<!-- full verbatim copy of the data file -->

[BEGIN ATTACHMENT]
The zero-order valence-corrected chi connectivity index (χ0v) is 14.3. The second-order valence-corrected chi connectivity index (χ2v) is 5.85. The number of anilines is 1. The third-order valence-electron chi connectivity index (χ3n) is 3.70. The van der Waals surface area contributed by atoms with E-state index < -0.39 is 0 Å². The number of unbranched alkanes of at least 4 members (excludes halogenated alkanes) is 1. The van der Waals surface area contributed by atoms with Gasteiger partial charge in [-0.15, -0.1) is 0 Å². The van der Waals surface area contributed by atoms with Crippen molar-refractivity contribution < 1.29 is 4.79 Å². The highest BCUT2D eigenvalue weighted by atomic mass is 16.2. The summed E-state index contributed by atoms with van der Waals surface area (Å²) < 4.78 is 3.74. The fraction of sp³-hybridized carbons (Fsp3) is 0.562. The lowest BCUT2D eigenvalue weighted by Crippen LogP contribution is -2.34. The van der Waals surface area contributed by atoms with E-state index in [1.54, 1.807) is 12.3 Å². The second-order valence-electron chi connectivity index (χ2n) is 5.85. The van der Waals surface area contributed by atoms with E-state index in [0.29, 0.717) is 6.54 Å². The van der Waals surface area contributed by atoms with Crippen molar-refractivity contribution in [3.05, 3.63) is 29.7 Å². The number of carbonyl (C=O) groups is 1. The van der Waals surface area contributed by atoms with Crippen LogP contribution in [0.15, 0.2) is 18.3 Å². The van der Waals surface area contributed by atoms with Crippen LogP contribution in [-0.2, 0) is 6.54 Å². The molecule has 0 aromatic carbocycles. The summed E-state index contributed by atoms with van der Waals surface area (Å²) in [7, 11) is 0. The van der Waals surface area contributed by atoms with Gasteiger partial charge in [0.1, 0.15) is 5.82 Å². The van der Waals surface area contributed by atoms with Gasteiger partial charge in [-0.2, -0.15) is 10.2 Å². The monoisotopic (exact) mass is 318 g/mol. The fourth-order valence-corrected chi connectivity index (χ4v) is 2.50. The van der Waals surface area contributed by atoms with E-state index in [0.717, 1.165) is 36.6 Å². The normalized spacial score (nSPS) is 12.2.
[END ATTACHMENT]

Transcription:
The zero-order valence-corrected chi connectivity index (χ0v) is 14.3. The second-order valence-corrected chi connectivity index (χ2v) is 5.85. The number of anilines is 1. The third-order valence-electron chi connectivity index (χ3n) is 3.70. The van der Waals surface area contributed by atoms with E-state index < -0.39 is 0 Å². The number of unbranched alkanes of at least 4 members (excludes halogenated alkanes) is 1. The van der Waals surface area contributed by atoms with Gasteiger partial charge in [-0.15, -0.1) is 0 Å². The van der Waals surface area contributed by atoms with Crippen molar-refractivity contribution < 1.29 is 4.79 Å². The highest BCUT2D eigenvalue weighted by atomic mass is 16.2. The summed E-state index contributed by atoms with van der Waals surface area (Å²) < 4.78 is 3.74. The fraction of sp³-hybridized carbons (Fsp3) is 0.562. The lowest BCUT2D eigenvalue weighted by Crippen LogP contribution is -2.34. The van der Waals surface area contributed by atoms with E-state index in [1.54, 1.807) is 12.3 Å². The second-order valence-electron chi connectivity index (χ2n) is 5.85. The van der Waals surface area contributed by atoms with E-state index in [0.29, 0.717) is 6.54 Å². The van der Waals surface area contributed by atoms with Crippen molar-refractivity contribution in [3.05, 3.63) is 29.7 Å². The number of carbonyl (C=O) groups is 1. The van der Waals surface area contributed by atoms with Crippen LogP contribution in [0.15, 0.2) is 18.3 Å². The van der Waals surface area contributed by atoms with Crippen LogP contribution in [-0.2, 0) is 6.54 Å². The molecule has 0 aromatic carbocycles. The summed E-state index contributed by atoms with van der Waals surface area (Å²) in [7, 11) is 0. The van der Waals surface area contributed by atoms with Gasteiger partial charge in [0.1, 0.15) is 5.82 Å². The van der Waals surface area contributed by atoms with Gasteiger partial charge in [-0.2, -0.15) is 10.2 Å². The monoisotopic (exact) mass is 318 g/mol. The fourth-order valence-corrected chi connectivity index (χ4v) is 2.50. The van der Waals surface area contributed by atoms with E-state index in [0.717, 1.165) is 36.6 Å². The normalized spacial score (nSPS) is 12.2.